Last Thursday, Citizenship and Immigration Minister Jason Kenney revealed Canada’s new Immigration Guide, a 58-page document intended to assist immigrants in studying for their citizenship test. The new document, which replaces one created by Jean Chrétien’s Liberal government in 1995, is a very different text than its predecessor. Purporting to be a comprehensive portrait of Canada as a nation, the new citizenship Guide is amnesiac in its treatment of Canada’s history, hawkish in its fetish for Canadian war-making, and racist in its position toward immigrants from non-Western countries.
The new Guide seeks to reimagine Canadian identity, replacing the concepts of multicultural acceptance and pacifism with a homogenous and exclusive national identity. Under the heading “Introducing Canada,” the 1995 citizenship guide asserted that “the only people originally from Canada are the Aboriginal Peoples. They lived in Canada for thousands of years before the first immigrants came here.” In contrast, the new Guide informs the reader that “to understand what it means to be Canadian, it is important to know about our three founding peoples – Aboriginal, French, and English.” Throughout, references are made to a proud Canadian history dating back 400 years – before Confederation, but not before the arrival of European colonialists.
Such an approach to Canadian history is both bizarre and disturbingly revisionary. The idea that Canada has three founding “peoples” is incomprehensible: not only does it reduce the mosaic of Aboriginal cultures and civilizations that existed prior to colonization to one, homogeneous entity, it also implies that they participated on an equal footing with French and English colonists in the foundation of Canada. The violence with which most of the indigenous cultures were destroyed is swept under the rug.
The new Guide’s historical editing is not limited to the colonial period, however. Before the release of the new guide, Kenney criticized the old one for emphasizing peace and peacekeeping and devoting too little attention to Canada’s participation in 20th century wars. The new Guide devotes three pages to Canada’s military history, complete with romantic portraits of soldiers and battles. The history of suffragettes is confined to a box in a corner accompanied by the picture of a smiling military nurse. By failing to mention the contributions of immigrants, these pages efface the legacy of the foreign-born people of colour who have been living in this country for over a hundred years. The section on Canada’s modern international role details the Cold War, the Korean War, and NATO. Most troubling of all, on the ninth page of the document, before any discussion of Canada’s history or culture, the Guide contains a recruiting advertisement for the army, which states that enlisting is “a noble way to contribute to Canada and an excellent career choice.” The box contains the web sites of both the armed forces and cadets. This advertisement is disturbing: by prioritizing army recruitment in a document for immigrants, who are often in precarious financial situations, the ad preys on their vulnerability, offering them “easy money” in exchange for military service for their new homeland.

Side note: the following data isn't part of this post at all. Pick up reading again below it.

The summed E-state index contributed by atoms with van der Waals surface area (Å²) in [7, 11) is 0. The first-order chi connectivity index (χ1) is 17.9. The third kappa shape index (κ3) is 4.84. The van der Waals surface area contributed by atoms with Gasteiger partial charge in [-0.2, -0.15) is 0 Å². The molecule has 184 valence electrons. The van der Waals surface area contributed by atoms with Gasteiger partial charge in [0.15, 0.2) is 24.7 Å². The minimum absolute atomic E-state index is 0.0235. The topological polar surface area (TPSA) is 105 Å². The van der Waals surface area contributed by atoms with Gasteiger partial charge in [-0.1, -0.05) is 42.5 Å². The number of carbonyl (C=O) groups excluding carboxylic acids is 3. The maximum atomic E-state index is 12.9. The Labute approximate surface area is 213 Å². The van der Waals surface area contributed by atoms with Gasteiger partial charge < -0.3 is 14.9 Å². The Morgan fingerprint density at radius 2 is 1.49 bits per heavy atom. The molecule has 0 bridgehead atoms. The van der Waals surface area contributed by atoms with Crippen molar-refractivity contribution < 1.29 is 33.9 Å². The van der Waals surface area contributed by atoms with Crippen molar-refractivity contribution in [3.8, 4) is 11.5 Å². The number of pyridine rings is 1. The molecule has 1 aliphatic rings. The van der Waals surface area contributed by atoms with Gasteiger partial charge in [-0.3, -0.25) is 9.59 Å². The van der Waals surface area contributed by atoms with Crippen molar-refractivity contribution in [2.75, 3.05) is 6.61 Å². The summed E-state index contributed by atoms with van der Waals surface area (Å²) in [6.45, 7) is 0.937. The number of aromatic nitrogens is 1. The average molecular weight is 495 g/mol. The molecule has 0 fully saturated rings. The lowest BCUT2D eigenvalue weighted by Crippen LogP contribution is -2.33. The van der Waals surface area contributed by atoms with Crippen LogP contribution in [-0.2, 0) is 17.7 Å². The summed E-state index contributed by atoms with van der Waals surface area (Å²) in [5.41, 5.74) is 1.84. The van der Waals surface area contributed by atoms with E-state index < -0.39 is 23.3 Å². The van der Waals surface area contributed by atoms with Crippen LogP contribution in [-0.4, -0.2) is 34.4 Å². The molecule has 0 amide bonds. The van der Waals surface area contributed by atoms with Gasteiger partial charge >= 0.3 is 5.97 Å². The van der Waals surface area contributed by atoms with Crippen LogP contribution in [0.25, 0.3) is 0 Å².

Also highly problematic in the new immigration Guide is a small passage entitled “The Equality of Women and Men.” This topic was dealt with extensively in the old guide – through a section about the Charter of Rights and Freedoms, which ensures equality of the sexes. An additional passage in the new Guide, however, states the “Canada’s openness and generosity do not extend to barbaric cultural practices that tolerate spousal abuse, ‘honour killings,’ female genital mutiliation, or other gender-based violence.”
This section smacks of racist contempt for specific societies, particularly those in the Middle East and parts of Africa. It is clearly targeted at non-white immigrants from those regions, and fosters the fear that these immigrants will bring this practice with them. Though female genital mutilation is a reprehensible practice, the fact that it merits mention, and serial killing or child molestation do not, reveals the underlying xenophobia of this Guide.
Spousal abuse, on the other hand, is and has been a widespread problem in Canada. The new Guide codes it as a foreign crime – the implication is that immigrants specifically must be warned against it, that they are somehow more prone to abuse than the average, native-born Canadian.
On a more fundamental level, this Guide creates a negative Canadian identity based on difference from cultures perceived as inferior. This document levels an unwarranted accusation at all immigrants, insulting people who are already on the defensive with the significant systemic barriers that make immigrating to Canada difficult enough.
The importance of these changes should not be underestimated. Nations imagine themselves into being – the visions countries project of themselves become self-fulfilling prophecies. The version of Canada found in the new Immigration Guide is a whitewashed, homogeneous delusion. If Kenney needs an example of positive contributions immigrants of colour have made to our society, he need only look around – our country was built on immigration.
If you’re dissatisfied with the vision of Canada the Immigration Minister is presenting to immigrants, why not give him a call? He can be reached at 403-225-3480 (his Calgary number) and 613-992-2235 (in Ottawa). You can also email him at firstname.lastname@example.org.